June 14, 2016

Five Things You Need To Know About D&O Insurance: 5) Indemnity Obligations

Today we conclude our series, Five Things You Need To Know About D&O Insurance with a discussion about Indemnity Obligations. This topic comes into play when a settlement is reached, or a judgment is entered, and the insurance carrier is asked to indemnity the policyholder for that settlement or judgment.  This is a big issue that is often raised under time pressures that can be difficult to navigate safely.  Insurers use this to their advantage, and insurers routinely fight hard to avoid paying what they owe towards indemnity. 

 Take this scenario for example.  A policyholder, after litigating a case for years, decides that it is their best interests to settle and put the case behind them.  The parties come up with reasonable terms for settlement.  The settlement agreement is sent off to the insurance carrier for consent, but the carrier comes back saying that it is only willing to pay twenty cents on the dollar. 

This may sound like a bad situation for the policyholder. But, the truth is that the insurance carrier is in a far worse situation, provided the policyholder knows how to respond. Watch the video to learn why.

We hope that you have learned some helpful pointers from our series Five Things You Need To Know About D&O Insurance.  At Miller Friel we focus solely on insurance coverage and represent only corporate policyholders.  We have earned our position as the preeminent boutique insurance recovery firm in the nation by delivering exceptional results for clients time and time again.  If any of these topics have piqued your interest, and you would like to learn more, please don’t hesitate to reach out to us. 

For a copy of the video transcript please see below

Number 5 relates to indemnity obligations, and that is don’t ignore an insurance company’s obligations to pay for the settlement. So you’ve gotten down the line, you’ve litigated for a number of years, you’re at the point where you’re like, okay this thing is ripe to be settled. Your defense counsel has said, we can settle this thing, you can get out, and it will be a good deal because I’ve done such a good job. I’ve really beat up the other side, they are tired. Their lawyers want us to drop this case, and I feel good about what I’ve done as a defense counsel and let’s get it done.

So you go on a mediation and you’re ready to settle, and you get a good number. Let’s say its $20m claim and you got $2m number or a $1m number, and you’re like okay we’re going to take it. The insurance company sits back and says, oh no, no you can take it, that’s fine but we’re only going to pay $100,000.

Well you’re in a bad situation at that point. Actually the insurance company is in a worse situation, but most policy owners don’t realize that, they just see that they’re in a bad situation because, of what am I going do? Insurance company is only paying $100,000 on a $2m settlement, what do I do. The knee jack reaction might be, well we got the money. It’s great deal, let’s just do it. Let’s get it done. It’s called pay and chase. You pay the plaintiff and you chase the insurance company. It’s usually a bad strategy but it’s often done.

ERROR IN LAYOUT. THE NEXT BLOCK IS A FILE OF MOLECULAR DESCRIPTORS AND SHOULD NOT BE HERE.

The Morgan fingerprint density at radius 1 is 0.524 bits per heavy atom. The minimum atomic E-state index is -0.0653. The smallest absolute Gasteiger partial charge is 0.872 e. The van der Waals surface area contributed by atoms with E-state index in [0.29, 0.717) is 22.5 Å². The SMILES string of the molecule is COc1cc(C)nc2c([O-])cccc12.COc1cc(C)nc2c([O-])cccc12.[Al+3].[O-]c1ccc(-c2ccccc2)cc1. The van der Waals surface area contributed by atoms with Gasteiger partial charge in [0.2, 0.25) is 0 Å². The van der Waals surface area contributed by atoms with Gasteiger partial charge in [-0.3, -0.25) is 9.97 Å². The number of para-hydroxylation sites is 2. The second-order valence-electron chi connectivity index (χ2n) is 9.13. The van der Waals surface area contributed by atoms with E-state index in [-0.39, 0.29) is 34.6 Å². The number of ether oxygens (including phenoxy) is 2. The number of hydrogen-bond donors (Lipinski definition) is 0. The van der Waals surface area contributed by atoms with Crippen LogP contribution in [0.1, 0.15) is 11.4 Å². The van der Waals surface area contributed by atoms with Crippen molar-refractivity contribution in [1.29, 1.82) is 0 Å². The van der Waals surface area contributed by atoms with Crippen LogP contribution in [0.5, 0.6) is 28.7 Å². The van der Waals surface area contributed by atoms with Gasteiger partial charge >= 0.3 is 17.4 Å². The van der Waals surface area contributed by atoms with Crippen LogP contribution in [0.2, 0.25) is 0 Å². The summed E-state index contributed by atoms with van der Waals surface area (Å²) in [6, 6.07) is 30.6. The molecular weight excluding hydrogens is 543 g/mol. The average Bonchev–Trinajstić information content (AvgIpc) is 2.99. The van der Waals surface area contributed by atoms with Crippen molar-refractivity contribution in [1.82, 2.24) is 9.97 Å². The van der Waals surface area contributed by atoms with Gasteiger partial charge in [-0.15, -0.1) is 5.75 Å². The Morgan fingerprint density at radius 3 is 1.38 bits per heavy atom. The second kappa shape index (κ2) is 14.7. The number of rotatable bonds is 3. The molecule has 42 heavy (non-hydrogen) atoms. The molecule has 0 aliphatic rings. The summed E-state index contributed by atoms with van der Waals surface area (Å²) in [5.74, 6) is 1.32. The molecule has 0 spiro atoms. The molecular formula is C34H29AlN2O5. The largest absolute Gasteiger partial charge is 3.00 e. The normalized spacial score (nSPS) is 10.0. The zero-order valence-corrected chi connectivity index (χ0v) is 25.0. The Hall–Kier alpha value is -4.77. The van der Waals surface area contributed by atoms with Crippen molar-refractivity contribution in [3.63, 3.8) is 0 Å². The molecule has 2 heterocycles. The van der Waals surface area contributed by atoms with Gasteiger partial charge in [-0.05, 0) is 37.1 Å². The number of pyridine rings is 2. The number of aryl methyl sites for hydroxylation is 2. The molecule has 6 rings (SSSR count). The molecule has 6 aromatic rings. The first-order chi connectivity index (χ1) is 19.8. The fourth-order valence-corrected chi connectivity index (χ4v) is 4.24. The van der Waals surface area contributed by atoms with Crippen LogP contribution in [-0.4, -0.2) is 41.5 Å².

When I say it’s a bad strategy, and why is it an opportunity when the insurance company is saying that you only get a $100,000, here’ s why, because the insurance company is in a very difficult place as well. They won’t let you know it, but they are. The place they’re in is what happens if you say no, you have a number on the table, that number is likely within their policy limits.

So you’ve got a $5m policy and you’ve got a $2m number, $1m number to settle. Tell the insurance company look, here it is, pay it. They’ve got a choice, pay it or I don’t. If they don’t pay it, send them a nice little letter saying , look you have an opportunity to settle for $1m, we’re holding you responsible for any liability beyond that amount, we’re certainly holding you responsible for liability beyond your policy limits.

The law supports that, you’ve turned the tide, and you’ve put the insurance company in a very bad position which is where they should be put in the situation, because they’re not offering enough money.

Now that being said, they may have a legitimate reason to pay only 90cents on the dollar, but they probably don’t have a legitimate reason to pay only 20cents on the dollar. So push back use different tools to get the insurance company to pay, and by all means don’t pay and chase, unless that’s your strategy.

The pay and chase strategy is one that can be used, and we’ve used it successfully but you need to be careful. If you’re going to pay and the insurance company is defending, you’re at risk and here’s why, because there’s a voluntary payment clause that says you’re not allowed to settle without the insurance company’s consent.

Well it’s sometimes ignored, and if it is ignored, the insurance company gets a free pass. Quite frankly what they’re hoping you do is give them a free pass, they want to get out of jail free card, so they’re going to talk to you, they’re going to say, oh yeah we think you should do it. We’ve got to go back to the main office. Maybe we will get some more money, why don’t agree to this now, it’s a good deal. I’m not sure if we can come up much more, but we will try, everybody is feeling good, everybody is friends, everything is working perfectly but you’ve been set up. If you take that deal, you’re going to lose, because you’re given the carrier, they get of jail free card.

Now there’s ways around that, if you know exactly what to ask for the insurance company may give it to you. You can ask for a waiver, the voluntary payment clause, there’s also series of other things you can do. But the bottom line is it’s a set up, and it’s a set up that happens every time a case is being settled where an insurance company is involved.

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